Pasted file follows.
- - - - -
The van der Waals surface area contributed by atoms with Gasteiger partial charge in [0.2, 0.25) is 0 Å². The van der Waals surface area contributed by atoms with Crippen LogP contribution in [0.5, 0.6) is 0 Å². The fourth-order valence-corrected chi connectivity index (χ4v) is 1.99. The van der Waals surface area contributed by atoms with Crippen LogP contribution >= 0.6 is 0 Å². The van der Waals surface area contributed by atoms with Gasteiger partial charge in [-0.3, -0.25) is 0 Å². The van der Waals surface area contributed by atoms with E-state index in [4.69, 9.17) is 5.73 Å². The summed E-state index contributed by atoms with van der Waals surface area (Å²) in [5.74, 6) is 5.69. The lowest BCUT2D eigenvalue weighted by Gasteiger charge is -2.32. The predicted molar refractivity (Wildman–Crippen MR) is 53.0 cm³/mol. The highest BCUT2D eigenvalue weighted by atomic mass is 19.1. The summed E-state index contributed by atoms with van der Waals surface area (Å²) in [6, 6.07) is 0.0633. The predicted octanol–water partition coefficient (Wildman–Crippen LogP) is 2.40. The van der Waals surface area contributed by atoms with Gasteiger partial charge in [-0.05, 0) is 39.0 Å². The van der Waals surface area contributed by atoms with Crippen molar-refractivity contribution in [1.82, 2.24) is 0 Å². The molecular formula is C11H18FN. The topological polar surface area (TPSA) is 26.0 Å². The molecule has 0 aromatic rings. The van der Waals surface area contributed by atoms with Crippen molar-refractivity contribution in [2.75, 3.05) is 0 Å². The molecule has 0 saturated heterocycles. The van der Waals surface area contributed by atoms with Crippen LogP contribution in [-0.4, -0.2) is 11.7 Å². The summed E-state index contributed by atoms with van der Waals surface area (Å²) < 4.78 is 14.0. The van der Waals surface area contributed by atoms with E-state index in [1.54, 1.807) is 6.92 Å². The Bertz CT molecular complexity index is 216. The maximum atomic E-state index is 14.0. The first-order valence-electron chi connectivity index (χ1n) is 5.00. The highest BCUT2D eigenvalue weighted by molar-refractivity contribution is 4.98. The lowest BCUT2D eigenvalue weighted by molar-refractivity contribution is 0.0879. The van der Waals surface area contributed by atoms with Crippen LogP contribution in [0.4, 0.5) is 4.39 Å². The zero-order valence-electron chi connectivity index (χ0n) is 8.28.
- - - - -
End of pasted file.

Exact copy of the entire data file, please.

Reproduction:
The van der Waals surface area contributed by atoms with Gasteiger partial charge in [0.2, 0.25) is 0 Å². The van der Waals surface area contributed by atoms with Crippen LogP contribution in [0.5, 0.6) is 0 Å². The fourth-order valence-corrected chi connectivity index (χ4v) is 1.99. The van der Waals surface area contributed by atoms with Crippen LogP contribution >= 0.6 is 0 Å². The van der Waals surface area contributed by atoms with Gasteiger partial charge in [-0.3, -0.25) is 0 Å². The van der Waals surface area contributed by atoms with E-state index in [4.69, 9.17) is 5.73 Å². The summed E-state index contributed by atoms with van der Waals surface area (Å²) in [5.74, 6) is 5.69. The lowest BCUT2D eigenvalue weighted by Gasteiger charge is -2.32. The predicted molar refractivity (Wildman–Crippen MR) is 53.0 cm³/mol. The highest BCUT2D eigenvalue weighted by atomic mass is 19.1. The summed E-state index contributed by atoms with van der Waals surface area (Å²) in [6, 6.07) is 0.0633. The predicted octanol–water partition coefficient (Wildman–Crippen LogP) is 2.40. The van der Waals surface area contributed by atoms with Gasteiger partial charge in [-0.05, 0) is 39.0 Å². The van der Waals surface area contributed by atoms with Crippen molar-refractivity contribution in [1.82, 2.24) is 0 Å². The molecular formula is C11H18FN. The topological polar surface area (TPSA) is 26.0 Å². The molecule has 0 aromatic rings. The van der Waals surface area contributed by atoms with Crippen molar-refractivity contribution in [2.75, 3.05) is 0 Å². The molecule has 0 saturated heterocycles. The van der Waals surface area contributed by atoms with Crippen LogP contribution in [-0.4, -0.2) is 11.7 Å². The summed E-state index contributed by atoms with van der Waals surface area (Å²) < 4.78 is 14.0. The van der Waals surface area contributed by atoms with E-state index in [1.54, 1.807) is 6.92 Å². The Bertz CT molecular complexity index is 216. The maximum atomic E-state index is 14.0. The first-order valence-electron chi connectivity index (χ1n) is 5.00. The highest BCUT2D eigenvalue weighted by molar-refractivity contribution is 4.98. The lowest BCUT2D eigenvalue weighted by molar-refractivity contribution is 0.0879. The van der Waals surface area contributed by atoms with Crippen LogP contribution in [0.4, 0.5) is 4.39 Å². The zero-order valence-electron chi connectivity index (χ0n) is 8.28.